Google Chrome Receives Heavy Criticism in Germany

By | September 9, 2008

Google Chrome Receives Heavy Criticism in GermanyGermany’s oldest and perhaps biggest prime time news Tagesschau announced the following under the headline “Warning against internet browser”*:

The Federal Office for Information Security warned internet users of the new browser Chrome. The application by the company Google should not be used for surfing the internet, as a spokesperson for the office told the Berliner Zeitung. It was said to be problematic that Chrome was distributed as an unfinished advance version. Furthermore it was said to be risky that user data is hoarded with a single vendor. With its search engine, email program and the new browser, Google now covers all important areas on the internet.

Source: Blogoscoped

About (Author Profile)

Vygantas is a former web designer whose projects are used by companies such as AMD, NVIDIA and departed Westood Studios. Being passionate about software, Vygantas began his journalism career back in 2007 when he founded Having said that, he is also an adrenaline junkie who enjoys good books, fitness activities and Forex trading.

Comments (12)

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  1. K3M15A says:

    Any details on what and how much if it is stored by google? How sensitive does the information get that google is storing for chrome?

  2. Alex K says:

    I think they collect everything what they can. heh

  3. Bernardo says:

    You know what’s funny? Google is actually the most advanced search engine in terms of privacy. They have now made it that your data is made anonymous after 24 hours – WAY ahead of other search engines!!!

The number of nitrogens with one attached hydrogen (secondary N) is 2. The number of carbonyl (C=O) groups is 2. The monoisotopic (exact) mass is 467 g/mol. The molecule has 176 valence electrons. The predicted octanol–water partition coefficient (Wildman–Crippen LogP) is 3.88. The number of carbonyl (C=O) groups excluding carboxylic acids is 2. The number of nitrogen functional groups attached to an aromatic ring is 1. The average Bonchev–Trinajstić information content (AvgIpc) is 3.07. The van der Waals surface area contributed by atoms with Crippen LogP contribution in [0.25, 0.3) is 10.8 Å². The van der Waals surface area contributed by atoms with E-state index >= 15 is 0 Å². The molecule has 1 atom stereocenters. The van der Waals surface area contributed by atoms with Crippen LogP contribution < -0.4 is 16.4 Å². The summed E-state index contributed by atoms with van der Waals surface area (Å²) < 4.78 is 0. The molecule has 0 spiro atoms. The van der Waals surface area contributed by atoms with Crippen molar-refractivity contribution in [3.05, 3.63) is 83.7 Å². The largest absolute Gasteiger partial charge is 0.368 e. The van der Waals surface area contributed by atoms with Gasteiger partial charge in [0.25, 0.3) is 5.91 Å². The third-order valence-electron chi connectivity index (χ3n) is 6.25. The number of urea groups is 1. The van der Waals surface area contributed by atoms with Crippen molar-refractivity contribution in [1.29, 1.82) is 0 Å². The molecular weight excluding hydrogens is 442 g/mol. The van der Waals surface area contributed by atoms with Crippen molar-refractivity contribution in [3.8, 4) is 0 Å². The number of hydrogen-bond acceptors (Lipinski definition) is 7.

I’m so sick of hearing uninformed criticism. Feel free to criticize them for things they do badly, but they are way ahead of other search engines in terms of privacy. Information is ONLY stored if you use Google as your primary search engine – and then it’s what you search. Every search engine does this…
    They store your IP for 24 hours. Only.

    They also cut down the storage of other information from 18 months to 9 months – again, way ahead.

    If you want to be informed about what they’re doing, and privacy, try reading their blog. They tell you directly what they’re doing.

    So, one more time: if you don’t want any information sent off through the browser, switch your main search engine and auto suggestions. You can get yahoo search or live search to log your searches instead :P

  4. Colin says:

    Of course it’s an “unfinished advance version”… It’s a Beta! It’s true that it’s not a beta in the same sense that Google Mail is a beta, most people would consider Google Mail to be a full product, but the same advice should generally be given to any user of beta software.

    That is to say: It’s not to be used for surfing the internet, it’s to be used if you want to help them test it. If there’s any question that they add something that lets them hoard my information: I’ll download the Chromium source code, compile it myself after removing the undesired functions, and consider using that.